1. I think if Christ would not have died had he not been killed, he could not have been killed. The difference between being killed and dying from old age or other causes is not one of kind but of cause.
      2. However, I think it is unthinkable that Christ might not have been killed. While I don’t know of a specific verse that says so, I believe orthodox Christian faith is that Christ came to die for our salvation, and God’s plans cannot be thwarted.

      • C Michael Patton

        Yes. You are right. It is speculative in that since. But I also believe it is valuable to think about since it pushes our Christology to ask this question: do I really believe Christ was man and what does that mean?

    • Ed Chapman

      When I discussed “Catholic Baggage” a few posts ago, this is one of them.

      SPIRITUAL DEATH is the result of sin. Natural death is because Adam never ate of the tree of life, even after eating of the tree of knowledge of good and evil, because God blocked access to it, so that he would not eat of it and live forever. This shows that Adam was going to die regardless of eating of the tree of the knowledge of good and evil or not. The only way to have obtained eternal life, would have been eating of the tree of life, and he never did. That, in short, is one way to debunk “original sin”.

      The Catholics believe that Jesus could not have died had he not been killed, all because Jesus is God, and God cannot sin, or die, and that Mary was a vessel of the birth of Jesus, therefore, she, too, is sinless, hence, the Catholics think that Mary is already in her “glorified” body.

      The problem with that is, is that the SKIN, most people call it FLESH, was that of a man, and was capable of sin, but did not sin.

      Romans 1:3
      Concerning his Son Jesus Christ our Lord, which was made of the seed of David according to the flesh;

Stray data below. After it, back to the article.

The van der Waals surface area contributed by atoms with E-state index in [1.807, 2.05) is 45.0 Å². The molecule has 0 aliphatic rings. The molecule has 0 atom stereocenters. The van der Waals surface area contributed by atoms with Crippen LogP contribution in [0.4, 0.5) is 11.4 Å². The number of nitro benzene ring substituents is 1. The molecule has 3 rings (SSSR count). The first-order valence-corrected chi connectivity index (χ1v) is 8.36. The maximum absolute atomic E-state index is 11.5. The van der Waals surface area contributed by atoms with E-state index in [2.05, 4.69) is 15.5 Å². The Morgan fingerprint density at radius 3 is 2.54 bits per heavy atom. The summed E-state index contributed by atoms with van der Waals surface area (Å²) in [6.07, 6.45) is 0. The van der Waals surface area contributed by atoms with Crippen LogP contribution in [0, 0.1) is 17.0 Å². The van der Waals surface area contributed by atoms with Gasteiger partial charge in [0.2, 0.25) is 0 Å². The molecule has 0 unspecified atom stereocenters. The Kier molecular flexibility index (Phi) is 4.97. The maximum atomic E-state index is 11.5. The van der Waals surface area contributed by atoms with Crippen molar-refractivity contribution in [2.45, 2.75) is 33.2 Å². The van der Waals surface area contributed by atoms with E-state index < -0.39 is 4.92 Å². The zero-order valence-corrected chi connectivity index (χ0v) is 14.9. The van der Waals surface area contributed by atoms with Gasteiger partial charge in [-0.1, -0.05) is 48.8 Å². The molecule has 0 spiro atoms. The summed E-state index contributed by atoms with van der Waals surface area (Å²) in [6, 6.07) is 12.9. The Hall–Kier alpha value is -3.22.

Mans flesh.

      Romans 8:3
      For what the law could not do, in that it was weak through the flesh, God sending his own Son in the likeness of sinful flesh, and for sin, condemned sin in the flesh:

      Hebrews 2:14
      Forasmuch then as the children are partakers of flesh and blood, he also himself likewise took part of the same; that through death he might destroy him that had the power of death, that is, the devil;

      Note the word, “blood” in the above. What is the purpose of blood? It keeps the flesh alive.

      Leviticus 17:11, 14
      For the life of the flesh is in the blood

      Flesh and “BLOOD” cannot inherit the kingdom of God. Just by the mere fact that Jesus had blood in his system tells us that he did not have a glorifed body that cannot die until he resurrected from the dead.

      1 John 4:2
      Hereby know ye the Spirit of God: Every spirit that confesseth that Jesus Christ is come in the flesh is of God:

      That would mean, MAN’S FLESH. How many sects of Christianity do we know that denies that Jesus came in MAN’S DYING FLESH?

      Hebrews 4:15
      For we have not an high priest which cannot be touched with the feeling of our infirmities; but was in all points tempted like as we are, yet without sin.

      Philippians 2:7
      But made himself of no reputation, and took upon him the form of a servant, and was made in the likeness of men:

      How does one kill a glorifed body? They can’t.

      Yes, you are correct that Jesus COULD HAVE died of old age, had he not been killed, because his flesh was that of man…with blood, that keeps the flesh alive. That’s not a morality lesson of sin, it’s just a simple flesh and blood issue.

    • Ed Chapman

      You had said:
      “This tells us that it was not the sin itself or the resulting spiritual death that necessitated physical death, but the fact that Adam and Eve no longer had access to the “Tree of Life.” Therefore, physical death is a natural aspect to humanity when we don’t have the right sustenance. Whether literal or figurative, the Tree of Life is necessary for life.”